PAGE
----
''There really isn't a downtown Woodridge,'' Davis said. ''The school district is kind of the hub for things, scout troops, people who want to get a pickup game of volleyball going, they all use our facilities.''

The district offers full-day kindergarten at no charge, but that could be eliminated, too.

''Some people view it as a luxury. They don't have it in Cuyahoga Falls city, which is our neighboring district, why do we need it?'' Davis said. ''It certainly has made an impact on the achievement of our young students because they have that full-day experience.''

And then there's that fleet of 33 buses that logged 259,740 miles last year, not counting field trips or athletics.

The state requires busing only for elementary and middle-school students who live more than two miles from their school. The district could save money by adopting those state minimums.

About 27 percent of the district's 2,000 students live in Akron, and another 64-plus percent come from Cuyahoga Falls. Six percent of students live in Peninsula, and the rest are scattered among Stow, Hudson, Boston Heights and Boston Township.

The district doesn't know yet how many children would be affected by cutting bus service to state minimums.

''The kids from Cuyahoga Falls who are in grades three through five would likely get transportation because it's more than two miles out to Peninsula,'' Davis said. ''But then they would get to middle school, and there wouldn't be because it's probably less than two miles to the middle school.''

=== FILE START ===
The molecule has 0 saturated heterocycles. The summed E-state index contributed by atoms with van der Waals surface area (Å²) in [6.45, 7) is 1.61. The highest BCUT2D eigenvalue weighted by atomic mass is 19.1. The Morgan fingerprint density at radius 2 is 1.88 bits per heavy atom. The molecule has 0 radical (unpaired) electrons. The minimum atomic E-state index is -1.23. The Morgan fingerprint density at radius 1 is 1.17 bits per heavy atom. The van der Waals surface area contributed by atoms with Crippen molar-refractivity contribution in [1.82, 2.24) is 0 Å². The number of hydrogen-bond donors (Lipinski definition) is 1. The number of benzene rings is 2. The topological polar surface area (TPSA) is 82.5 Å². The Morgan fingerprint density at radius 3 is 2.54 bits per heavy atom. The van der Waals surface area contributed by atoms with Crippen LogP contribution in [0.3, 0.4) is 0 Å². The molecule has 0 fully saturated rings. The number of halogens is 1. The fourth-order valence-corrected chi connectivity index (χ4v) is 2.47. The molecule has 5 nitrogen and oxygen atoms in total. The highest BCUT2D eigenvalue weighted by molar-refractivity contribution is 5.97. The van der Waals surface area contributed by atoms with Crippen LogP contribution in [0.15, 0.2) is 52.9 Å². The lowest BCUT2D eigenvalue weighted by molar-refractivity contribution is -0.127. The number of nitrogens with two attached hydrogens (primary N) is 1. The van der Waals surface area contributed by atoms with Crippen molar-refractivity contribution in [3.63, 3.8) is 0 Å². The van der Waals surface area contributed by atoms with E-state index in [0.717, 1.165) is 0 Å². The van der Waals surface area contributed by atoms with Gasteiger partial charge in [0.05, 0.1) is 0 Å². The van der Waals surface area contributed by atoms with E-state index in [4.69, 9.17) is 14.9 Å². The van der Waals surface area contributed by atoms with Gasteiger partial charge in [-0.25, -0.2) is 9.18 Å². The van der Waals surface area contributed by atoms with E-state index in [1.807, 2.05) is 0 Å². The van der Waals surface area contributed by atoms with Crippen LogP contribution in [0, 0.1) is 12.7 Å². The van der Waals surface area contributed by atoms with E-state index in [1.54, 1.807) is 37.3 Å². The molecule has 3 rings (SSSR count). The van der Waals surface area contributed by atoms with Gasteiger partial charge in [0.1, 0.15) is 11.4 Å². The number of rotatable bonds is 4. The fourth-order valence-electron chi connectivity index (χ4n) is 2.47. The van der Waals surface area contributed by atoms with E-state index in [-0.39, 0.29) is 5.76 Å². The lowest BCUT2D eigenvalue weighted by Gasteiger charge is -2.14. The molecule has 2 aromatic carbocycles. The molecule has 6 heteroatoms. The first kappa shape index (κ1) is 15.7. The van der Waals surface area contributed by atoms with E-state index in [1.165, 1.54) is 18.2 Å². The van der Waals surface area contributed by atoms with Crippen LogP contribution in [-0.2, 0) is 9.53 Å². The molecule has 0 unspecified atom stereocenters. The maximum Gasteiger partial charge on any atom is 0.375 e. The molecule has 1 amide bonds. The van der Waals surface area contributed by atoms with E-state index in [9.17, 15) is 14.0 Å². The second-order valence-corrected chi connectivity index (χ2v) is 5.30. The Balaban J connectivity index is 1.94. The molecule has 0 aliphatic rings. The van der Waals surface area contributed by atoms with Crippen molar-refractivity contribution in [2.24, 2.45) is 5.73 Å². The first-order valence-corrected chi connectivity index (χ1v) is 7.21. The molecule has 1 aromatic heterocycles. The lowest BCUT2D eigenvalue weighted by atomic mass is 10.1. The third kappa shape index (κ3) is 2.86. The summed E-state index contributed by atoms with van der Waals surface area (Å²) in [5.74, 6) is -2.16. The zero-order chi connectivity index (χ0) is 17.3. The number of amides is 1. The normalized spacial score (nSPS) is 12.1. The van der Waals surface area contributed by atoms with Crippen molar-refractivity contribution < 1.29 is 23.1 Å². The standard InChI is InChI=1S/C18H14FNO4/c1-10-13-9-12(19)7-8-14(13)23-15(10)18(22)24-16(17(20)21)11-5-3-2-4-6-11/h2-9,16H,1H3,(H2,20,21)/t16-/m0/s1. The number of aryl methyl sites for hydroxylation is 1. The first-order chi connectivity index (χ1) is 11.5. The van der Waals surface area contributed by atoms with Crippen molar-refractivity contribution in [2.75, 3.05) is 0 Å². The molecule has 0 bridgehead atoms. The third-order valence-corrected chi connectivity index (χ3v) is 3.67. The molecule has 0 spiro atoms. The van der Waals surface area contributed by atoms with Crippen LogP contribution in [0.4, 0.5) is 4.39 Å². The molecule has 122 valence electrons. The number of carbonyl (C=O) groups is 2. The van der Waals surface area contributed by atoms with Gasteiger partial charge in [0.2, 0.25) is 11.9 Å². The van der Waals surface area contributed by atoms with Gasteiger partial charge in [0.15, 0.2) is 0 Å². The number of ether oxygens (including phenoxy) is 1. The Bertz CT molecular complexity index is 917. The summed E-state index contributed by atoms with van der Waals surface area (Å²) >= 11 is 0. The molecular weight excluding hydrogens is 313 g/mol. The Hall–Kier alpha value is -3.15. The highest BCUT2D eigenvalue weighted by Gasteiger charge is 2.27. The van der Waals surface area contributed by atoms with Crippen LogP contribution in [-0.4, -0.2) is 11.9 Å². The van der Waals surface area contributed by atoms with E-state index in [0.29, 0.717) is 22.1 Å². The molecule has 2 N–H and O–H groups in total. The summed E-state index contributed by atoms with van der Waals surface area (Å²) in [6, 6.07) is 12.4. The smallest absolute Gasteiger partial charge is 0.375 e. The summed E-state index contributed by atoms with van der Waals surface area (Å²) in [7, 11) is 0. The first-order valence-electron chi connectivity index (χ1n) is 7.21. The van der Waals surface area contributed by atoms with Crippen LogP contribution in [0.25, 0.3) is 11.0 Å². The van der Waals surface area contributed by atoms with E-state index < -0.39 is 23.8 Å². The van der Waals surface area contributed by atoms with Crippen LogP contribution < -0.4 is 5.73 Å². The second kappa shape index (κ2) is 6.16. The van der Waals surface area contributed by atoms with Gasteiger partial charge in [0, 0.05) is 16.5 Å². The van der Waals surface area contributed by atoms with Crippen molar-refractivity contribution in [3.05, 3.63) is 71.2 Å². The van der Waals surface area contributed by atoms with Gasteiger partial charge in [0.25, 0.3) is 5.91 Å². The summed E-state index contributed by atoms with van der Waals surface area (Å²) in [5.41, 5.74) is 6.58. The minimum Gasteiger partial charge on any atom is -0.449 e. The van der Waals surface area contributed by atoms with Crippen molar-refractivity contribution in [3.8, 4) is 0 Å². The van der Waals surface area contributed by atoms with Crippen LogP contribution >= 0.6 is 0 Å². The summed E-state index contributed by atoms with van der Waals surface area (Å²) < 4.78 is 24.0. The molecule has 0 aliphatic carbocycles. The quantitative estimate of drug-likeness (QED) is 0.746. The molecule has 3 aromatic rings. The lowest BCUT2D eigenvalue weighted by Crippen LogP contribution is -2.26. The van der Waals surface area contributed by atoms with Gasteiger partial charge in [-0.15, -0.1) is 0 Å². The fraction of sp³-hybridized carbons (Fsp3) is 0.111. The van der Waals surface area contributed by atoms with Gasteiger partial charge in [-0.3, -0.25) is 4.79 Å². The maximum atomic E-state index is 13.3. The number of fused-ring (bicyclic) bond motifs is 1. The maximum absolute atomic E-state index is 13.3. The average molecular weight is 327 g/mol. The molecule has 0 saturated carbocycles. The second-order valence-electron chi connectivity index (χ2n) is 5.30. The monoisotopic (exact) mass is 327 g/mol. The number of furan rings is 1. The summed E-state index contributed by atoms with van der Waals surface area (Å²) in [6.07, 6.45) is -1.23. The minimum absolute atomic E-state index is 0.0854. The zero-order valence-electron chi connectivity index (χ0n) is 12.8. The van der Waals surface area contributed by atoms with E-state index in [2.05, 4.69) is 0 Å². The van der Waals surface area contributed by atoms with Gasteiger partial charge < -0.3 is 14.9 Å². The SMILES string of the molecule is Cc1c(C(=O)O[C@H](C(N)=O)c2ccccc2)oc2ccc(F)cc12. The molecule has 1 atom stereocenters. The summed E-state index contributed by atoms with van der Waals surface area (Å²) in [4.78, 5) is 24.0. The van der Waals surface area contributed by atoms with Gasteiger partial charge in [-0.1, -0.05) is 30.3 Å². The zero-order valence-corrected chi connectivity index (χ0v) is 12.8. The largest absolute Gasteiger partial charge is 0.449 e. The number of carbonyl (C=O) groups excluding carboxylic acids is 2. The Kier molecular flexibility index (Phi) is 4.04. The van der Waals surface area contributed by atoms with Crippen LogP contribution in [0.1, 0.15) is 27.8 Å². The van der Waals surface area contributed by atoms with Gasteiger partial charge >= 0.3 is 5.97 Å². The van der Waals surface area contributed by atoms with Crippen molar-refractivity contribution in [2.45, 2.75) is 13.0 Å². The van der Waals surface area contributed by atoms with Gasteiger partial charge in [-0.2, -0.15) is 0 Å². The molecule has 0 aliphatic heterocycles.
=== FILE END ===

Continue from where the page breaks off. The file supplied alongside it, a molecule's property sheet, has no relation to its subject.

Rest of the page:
If Woodridge cannot pass a tax this year, the soonest the district could be collecting on a new tax would in January of 2014, the same year the district slides into deficit.

Another district in trouble

But the situation is even more urgent in Medina County's Buckeye school district, which is trying to close a $1 million deficit this year and avoid a nearly $4 million deficit next year.

Buckeye will try to pass a 1 percent earned income tax for district residents.

The tax would apply to salaries, but not retirement or unemployment benefits, which favors seniors and the unemployed. It wouldn't tax dividends or capital gains. It also spares farmers and other owners of large tracts of land from increased property taxes.

But for people earning salaries, the tax would dramatically increase their contribution to the schools, according to a Beacon Journal analysis.

The owner of a $100,000 home who makes $50,000 a year would pay an additional $500 in earned income tax, a 63 percent increase in total taxes for schools. Triway in Wayne County is asking for 0.75 percent earned income tax, which would increase school taxes for the owner of a $100,000 home making $50,000 a year by 57 percent.

Buckeye Superintendent Brian Williams said the district is trying an earned income tax because voters have rejected property taxes 10 times in a row.

''If we're not successful now, we would anticipate in early next year to begin borrowing from the state and go into fiscal emergency,'' Williams said.

The Chippewa school district was one of the first in the state to pass an earned income tax five years ago. Voters originally approved a 1 percent tax in 2007, two years after the state legislature allowed school districts to enact wage-only income taxes that didn't bite into pensions, dividends and income from interest.

''Now we're in the boat of having to renew it,'' said Chippewa Superintendent David Fischer.

He said voters have appreciated that their property taxes have stayed even in tough economic times.

''We're not asking for any new money,'' Fischer said. ''We believe it's going to pass with flying colors.''

John Higgins can be reached at 330-996-3792 or Read the education blog at